The day passed slowly. The trooper lay among the mosses below the great blue gum in earnest thought. Once or twice he imagined he heard the subterranean chuckle and slap of the thigh which usually denoted amusement on the part of the miner; but on glancing up at that individual, the expression of his face was so solemn, not to say funereal, that it was evidently an illusion. They partook of their scanty dinner and supper cheerfully and with hearty appetites. The former listlessness had given place to briskness and activity, now that their object was in view. Chicago blossomed out into many strange experiences and racy reminiscences of Western life. The hours passed rapidly and cheerily. The trooper produced a venerable pack of cards from his holster and proposed euchre; but their gregariousness, and the general difficulty of distinguishing the king of clubs from the ace of hearts, exercised a depressing influence upon the players. Gradually the sun went down on the great wilderness. The shadow fell on the little glade, while the distant hill was still tipped with gold; then that too became purplish, a star twinkled over the Tápu range, and night crept over the scene.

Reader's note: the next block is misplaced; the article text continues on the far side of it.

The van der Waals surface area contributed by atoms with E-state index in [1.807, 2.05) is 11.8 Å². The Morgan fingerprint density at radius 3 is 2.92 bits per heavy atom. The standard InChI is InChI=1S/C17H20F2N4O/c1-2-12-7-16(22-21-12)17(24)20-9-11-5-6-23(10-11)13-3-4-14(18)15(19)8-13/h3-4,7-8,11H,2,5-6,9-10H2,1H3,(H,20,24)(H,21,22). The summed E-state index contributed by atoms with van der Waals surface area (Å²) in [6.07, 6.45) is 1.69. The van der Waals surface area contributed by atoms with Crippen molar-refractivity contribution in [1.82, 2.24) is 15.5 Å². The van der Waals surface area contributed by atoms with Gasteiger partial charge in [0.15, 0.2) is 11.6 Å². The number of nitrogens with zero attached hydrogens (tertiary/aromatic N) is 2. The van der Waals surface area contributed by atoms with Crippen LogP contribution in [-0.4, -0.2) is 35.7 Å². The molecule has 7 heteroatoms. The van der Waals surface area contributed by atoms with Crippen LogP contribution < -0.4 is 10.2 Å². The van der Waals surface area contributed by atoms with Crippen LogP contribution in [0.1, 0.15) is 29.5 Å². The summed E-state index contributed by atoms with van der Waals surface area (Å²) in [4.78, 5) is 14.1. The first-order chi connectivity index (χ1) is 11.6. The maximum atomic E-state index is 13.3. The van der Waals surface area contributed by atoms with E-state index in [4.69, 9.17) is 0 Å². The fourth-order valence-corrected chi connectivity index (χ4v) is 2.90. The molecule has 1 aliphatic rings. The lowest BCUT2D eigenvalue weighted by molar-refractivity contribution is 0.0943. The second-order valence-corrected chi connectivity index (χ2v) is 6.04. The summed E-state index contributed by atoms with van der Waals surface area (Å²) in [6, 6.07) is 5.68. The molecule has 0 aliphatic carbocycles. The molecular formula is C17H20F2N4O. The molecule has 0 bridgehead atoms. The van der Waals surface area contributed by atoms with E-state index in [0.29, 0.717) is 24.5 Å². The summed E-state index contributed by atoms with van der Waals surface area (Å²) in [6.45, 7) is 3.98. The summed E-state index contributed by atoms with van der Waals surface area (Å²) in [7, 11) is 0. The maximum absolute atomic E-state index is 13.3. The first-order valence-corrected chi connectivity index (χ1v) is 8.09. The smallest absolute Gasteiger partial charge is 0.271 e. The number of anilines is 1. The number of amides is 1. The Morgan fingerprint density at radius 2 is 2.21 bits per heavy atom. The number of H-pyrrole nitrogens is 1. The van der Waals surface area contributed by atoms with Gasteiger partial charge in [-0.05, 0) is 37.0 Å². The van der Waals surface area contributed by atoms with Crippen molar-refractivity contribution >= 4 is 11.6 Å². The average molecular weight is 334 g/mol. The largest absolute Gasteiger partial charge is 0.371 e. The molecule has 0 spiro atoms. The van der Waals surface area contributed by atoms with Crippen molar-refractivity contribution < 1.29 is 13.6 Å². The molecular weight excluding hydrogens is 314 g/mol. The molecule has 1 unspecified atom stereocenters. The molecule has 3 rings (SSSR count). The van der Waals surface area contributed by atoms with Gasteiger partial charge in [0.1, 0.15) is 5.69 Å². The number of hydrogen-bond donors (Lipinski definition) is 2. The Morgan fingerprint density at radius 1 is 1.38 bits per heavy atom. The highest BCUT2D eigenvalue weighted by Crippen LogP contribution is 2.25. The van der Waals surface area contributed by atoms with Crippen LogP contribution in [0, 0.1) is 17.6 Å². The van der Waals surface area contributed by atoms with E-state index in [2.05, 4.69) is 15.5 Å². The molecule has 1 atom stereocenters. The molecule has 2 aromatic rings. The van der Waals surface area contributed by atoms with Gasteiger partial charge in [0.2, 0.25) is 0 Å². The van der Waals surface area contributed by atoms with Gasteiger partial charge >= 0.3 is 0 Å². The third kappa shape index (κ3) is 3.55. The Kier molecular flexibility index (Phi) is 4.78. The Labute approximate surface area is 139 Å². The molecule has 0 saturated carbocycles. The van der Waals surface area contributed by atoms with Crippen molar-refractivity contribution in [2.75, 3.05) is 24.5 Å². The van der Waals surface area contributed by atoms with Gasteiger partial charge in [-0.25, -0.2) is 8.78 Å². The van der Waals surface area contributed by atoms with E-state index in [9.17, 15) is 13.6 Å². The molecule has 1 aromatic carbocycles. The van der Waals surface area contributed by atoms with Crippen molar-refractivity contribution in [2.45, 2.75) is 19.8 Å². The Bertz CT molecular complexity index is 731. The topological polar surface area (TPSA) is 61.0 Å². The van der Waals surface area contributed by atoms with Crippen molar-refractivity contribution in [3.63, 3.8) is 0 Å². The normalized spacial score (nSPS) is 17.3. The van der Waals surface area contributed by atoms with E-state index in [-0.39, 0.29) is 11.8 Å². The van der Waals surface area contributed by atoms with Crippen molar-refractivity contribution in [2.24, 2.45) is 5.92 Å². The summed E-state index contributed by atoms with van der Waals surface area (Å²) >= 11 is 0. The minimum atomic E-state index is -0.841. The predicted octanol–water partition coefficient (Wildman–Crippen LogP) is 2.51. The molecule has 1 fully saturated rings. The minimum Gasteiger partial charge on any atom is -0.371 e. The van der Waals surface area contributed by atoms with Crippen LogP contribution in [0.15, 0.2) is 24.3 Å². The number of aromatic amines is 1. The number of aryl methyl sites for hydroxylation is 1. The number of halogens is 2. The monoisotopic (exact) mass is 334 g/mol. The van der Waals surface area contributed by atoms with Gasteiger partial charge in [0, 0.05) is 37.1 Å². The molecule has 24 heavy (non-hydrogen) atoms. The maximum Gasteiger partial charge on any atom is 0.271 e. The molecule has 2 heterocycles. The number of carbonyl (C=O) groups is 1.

“Good-bye, old man,” said Braxton. “I won’t take my carbine; it would only be in the way. I can’t thank you enough for letting me have this chance. If they wipe me out, Bill, you’ll not lose sight of them, I know; and you’ll say I died like a man. I’ve got no friends and no message, and nothing in the world but this pack of cards. Keep them, Bill; they were a fine pack in ‘51. If you see a smoke on the hill in the morning you’ll know all’s well, and you’ll bring up the horses at once. If you don’t, you’ll ride to Fallen Pine, where we were to meet,—ride day and night, Bill,—tell Inspector Burton that you know where the rangers are, that Private Braxton is dead, and that he said he was to bring up his men, else he’d come back from the grave and lead them up himself. Do that, Bill. Good-bye.”